You train hard, and you fight hard. But your body isn’t a machine – it’s an organic collection of systems which does possess a very great need for recovery from the rigors in which you impose upon it. Let’s check out some techniques you should be employing to give your body every possible advantage in bouncing back from training and competition in contact sports such as mixed martial arts and boxing.
This is perhaps the most important factor for recovery, and one which many athletes will simply overlook. Nutrition is imperative when recovering from training, and extremely essential when you are recovering from fighting. Your body is depleted of water, electrolytes, protein, carbohydrates and fats, and you need more of all of them. Protein helps with muscle recovery. Carbohydrates give you energy, and after a fight, as you are likely depleted a great deal. Fats help your brain function and organs recover – useful when they may have received some external attention of the negative variety in the ring! Eat plenty of healthy foods, drink water, take your vitamins, and really focus on consuming small meals every three hours. The hours following a training session or match are particularly important – hydrate and refuel during this anabolic window for recovery.
Your body is going to require 7.5 to 8.5 hours of sleep on a nightly basis to recover from not only the rigors of regular life, but to the extreme training protocols you’re enjoying as well. After a match, plan for much more sleep. Many a boxer has called in sick to their job at 8 AM after planning on fighting late and hopping up early in the morning as usual. Plan a few days to heal and recover – always! Keep in mind that sleep alone isn’t the answer. You should make time each day, whether napping or just closing your eyes and clearing your head for ten minutes, to force your body to recuperate resources. Remember that the top fighters – MMA and boxing – in the world take their sleep as seriously as they take their training and nutrition. You should do the same! “I need my sleep” should be a mantra you use often!
Just because you’re taking a few days to rest and recover doesn’t mean you should be sitting on the couch, doing nothing during that time. Rather, you should engage in some light movement each day. Some non-rigorous activity will break up the lactic acid stores in your muscle groups and loosen up the joints and tendons of your body as well. Removing the toxins created from stressful training and stress is highly important, and moving around a bit will help you to do exactly that. Stretch, walk, and even consider some light shadow boxing. Nothing too strenuous should be used, of course, during this rest period.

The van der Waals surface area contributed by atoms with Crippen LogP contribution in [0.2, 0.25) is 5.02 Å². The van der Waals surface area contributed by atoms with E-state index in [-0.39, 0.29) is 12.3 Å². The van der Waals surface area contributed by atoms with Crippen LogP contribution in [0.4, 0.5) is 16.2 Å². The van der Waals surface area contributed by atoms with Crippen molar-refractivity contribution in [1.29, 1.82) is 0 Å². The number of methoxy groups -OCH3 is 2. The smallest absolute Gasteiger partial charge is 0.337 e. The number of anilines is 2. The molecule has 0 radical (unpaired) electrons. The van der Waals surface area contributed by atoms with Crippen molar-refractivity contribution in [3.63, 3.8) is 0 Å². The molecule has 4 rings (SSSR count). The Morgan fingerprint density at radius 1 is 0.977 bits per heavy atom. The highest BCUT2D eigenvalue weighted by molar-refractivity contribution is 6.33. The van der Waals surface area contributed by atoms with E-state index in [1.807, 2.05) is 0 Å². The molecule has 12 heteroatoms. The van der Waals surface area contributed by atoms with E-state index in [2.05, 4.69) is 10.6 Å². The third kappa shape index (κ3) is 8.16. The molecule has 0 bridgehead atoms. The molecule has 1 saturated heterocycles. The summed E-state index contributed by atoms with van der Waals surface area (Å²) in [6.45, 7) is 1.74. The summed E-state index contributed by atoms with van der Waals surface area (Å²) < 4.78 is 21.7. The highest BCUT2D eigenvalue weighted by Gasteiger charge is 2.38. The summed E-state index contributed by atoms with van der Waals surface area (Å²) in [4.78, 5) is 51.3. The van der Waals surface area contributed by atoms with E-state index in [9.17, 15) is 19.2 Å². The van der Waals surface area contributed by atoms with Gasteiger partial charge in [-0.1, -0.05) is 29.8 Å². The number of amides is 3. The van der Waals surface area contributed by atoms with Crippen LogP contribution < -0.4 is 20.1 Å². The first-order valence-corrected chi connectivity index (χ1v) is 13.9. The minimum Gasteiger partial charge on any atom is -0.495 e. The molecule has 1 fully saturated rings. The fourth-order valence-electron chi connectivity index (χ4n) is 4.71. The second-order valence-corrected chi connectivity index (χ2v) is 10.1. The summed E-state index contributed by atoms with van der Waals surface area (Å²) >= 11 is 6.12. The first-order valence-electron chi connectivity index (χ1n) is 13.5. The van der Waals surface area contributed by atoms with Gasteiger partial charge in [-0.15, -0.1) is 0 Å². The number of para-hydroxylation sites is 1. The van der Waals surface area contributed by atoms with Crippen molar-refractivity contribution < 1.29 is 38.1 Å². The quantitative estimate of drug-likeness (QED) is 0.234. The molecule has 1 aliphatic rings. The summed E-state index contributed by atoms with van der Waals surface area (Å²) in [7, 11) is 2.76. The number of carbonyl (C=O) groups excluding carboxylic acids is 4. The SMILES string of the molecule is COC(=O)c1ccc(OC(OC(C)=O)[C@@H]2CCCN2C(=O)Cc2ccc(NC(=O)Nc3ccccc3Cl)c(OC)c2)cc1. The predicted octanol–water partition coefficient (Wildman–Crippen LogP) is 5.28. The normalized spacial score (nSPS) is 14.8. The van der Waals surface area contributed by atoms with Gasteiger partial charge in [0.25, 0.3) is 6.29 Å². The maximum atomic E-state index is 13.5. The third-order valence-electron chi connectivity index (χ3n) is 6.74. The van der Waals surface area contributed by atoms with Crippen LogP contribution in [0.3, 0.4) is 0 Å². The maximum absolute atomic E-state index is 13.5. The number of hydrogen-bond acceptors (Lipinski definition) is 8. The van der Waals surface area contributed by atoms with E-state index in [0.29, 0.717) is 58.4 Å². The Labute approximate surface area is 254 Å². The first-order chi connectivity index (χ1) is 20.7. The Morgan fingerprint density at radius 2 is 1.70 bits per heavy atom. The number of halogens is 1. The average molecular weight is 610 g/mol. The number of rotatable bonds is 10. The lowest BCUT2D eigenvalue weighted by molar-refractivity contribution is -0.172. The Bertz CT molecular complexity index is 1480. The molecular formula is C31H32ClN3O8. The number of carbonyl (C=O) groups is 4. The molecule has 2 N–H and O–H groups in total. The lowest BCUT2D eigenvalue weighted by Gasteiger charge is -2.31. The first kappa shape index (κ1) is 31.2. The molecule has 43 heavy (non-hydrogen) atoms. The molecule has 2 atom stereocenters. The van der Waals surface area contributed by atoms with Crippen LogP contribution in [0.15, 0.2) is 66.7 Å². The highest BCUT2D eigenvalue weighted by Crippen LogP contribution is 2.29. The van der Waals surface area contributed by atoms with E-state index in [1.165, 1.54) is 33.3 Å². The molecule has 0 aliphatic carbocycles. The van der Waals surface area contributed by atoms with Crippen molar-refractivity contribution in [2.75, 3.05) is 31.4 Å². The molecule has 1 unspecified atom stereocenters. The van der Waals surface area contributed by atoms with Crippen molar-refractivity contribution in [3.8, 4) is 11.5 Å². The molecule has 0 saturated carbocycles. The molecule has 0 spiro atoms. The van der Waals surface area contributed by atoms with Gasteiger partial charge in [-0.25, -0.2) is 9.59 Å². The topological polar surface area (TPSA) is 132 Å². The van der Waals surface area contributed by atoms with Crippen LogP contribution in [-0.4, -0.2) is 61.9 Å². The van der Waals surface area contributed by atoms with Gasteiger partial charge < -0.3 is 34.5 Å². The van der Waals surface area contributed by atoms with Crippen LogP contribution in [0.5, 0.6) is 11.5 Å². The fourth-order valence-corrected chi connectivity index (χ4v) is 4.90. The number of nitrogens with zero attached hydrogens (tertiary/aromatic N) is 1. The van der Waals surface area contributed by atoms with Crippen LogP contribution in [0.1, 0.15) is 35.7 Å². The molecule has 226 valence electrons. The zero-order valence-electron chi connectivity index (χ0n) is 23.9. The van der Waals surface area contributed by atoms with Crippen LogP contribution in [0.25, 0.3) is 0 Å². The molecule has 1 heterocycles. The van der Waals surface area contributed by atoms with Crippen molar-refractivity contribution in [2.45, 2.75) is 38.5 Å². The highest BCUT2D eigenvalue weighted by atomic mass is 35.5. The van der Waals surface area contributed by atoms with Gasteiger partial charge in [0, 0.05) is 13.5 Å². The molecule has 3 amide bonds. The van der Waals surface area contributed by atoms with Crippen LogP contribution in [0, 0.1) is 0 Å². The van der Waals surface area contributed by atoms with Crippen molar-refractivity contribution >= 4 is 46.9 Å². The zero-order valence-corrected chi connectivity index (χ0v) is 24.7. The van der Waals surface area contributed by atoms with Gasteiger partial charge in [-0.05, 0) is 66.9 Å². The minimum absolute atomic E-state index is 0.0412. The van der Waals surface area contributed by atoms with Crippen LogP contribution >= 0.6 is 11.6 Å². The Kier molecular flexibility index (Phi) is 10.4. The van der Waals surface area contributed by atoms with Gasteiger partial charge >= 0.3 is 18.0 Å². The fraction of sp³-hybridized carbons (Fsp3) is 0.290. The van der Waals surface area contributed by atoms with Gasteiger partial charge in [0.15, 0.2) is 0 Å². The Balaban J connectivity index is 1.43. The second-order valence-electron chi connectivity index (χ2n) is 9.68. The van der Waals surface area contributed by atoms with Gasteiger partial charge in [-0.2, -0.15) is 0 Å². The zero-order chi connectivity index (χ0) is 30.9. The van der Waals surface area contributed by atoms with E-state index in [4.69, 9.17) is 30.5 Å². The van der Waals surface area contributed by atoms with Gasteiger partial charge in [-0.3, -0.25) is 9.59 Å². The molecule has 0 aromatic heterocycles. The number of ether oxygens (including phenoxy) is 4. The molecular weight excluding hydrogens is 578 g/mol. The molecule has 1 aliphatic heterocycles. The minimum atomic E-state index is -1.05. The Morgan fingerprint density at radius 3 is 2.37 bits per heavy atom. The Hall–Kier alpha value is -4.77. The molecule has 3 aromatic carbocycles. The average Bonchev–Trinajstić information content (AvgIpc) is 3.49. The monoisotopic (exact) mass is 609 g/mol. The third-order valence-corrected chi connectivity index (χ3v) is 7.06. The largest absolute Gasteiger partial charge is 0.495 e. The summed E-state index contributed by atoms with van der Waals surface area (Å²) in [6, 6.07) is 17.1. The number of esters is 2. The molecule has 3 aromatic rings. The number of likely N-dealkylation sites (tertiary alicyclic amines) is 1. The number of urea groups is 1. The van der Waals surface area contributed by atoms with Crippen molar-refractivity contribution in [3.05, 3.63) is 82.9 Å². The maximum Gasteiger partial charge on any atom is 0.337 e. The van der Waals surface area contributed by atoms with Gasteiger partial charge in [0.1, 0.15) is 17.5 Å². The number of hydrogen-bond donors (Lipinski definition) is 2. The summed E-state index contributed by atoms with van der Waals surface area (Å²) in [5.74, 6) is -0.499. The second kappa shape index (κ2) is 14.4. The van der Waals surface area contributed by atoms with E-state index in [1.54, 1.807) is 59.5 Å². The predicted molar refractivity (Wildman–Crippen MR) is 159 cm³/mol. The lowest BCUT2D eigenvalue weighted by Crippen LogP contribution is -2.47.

You might not be a pro fighter, but you sure would like to be able to perform like one, right? Most of them visit a professional massage therapist on a regular basis. The reason is simple – they get way more miles out of their bodies! Blood flow is stimulated, relaxation is achieved, knots in muscles are alleviated, and overall, the fighter just plain feels better. Your muscles aren’t a machine – they’re very flexible and pliable, and small injuries can take years off of your fighting capacity. Use a massage therapist to keep your body working well, recovering fast, and as an added bonus, you’ll be able to stay on top of little injuries and “tweaks” as they arise. Take a weekly inventory of your body during each session, and you’ll be able to eliminate small problems before they become big problems!
Ice, Heat & Steam
As usual, the standard ice, heat and steam treatment go a long way in helping fighters to recover from tough training and matches. Your bathtub works fine for ice baths if no professional option is available. Ice baths flush out waste products from the body, while reducing inflammation as well. Steam and heat work the same way, removing toxins and helping the athlete to release the stress that accompanies tough training and matches. Vary your temperature to speed up your healing rate.
The faster you recover from soreness, the faster you can train again and fight again. Many fighters will cost themselves years of fighting viability because they simply don’t take care of themselves in this vulnerable and important time period immediately following damage. Be smart. Work to recover just as hard as you train and fight – you’ll get way more miles out of your body, in and out of the ring!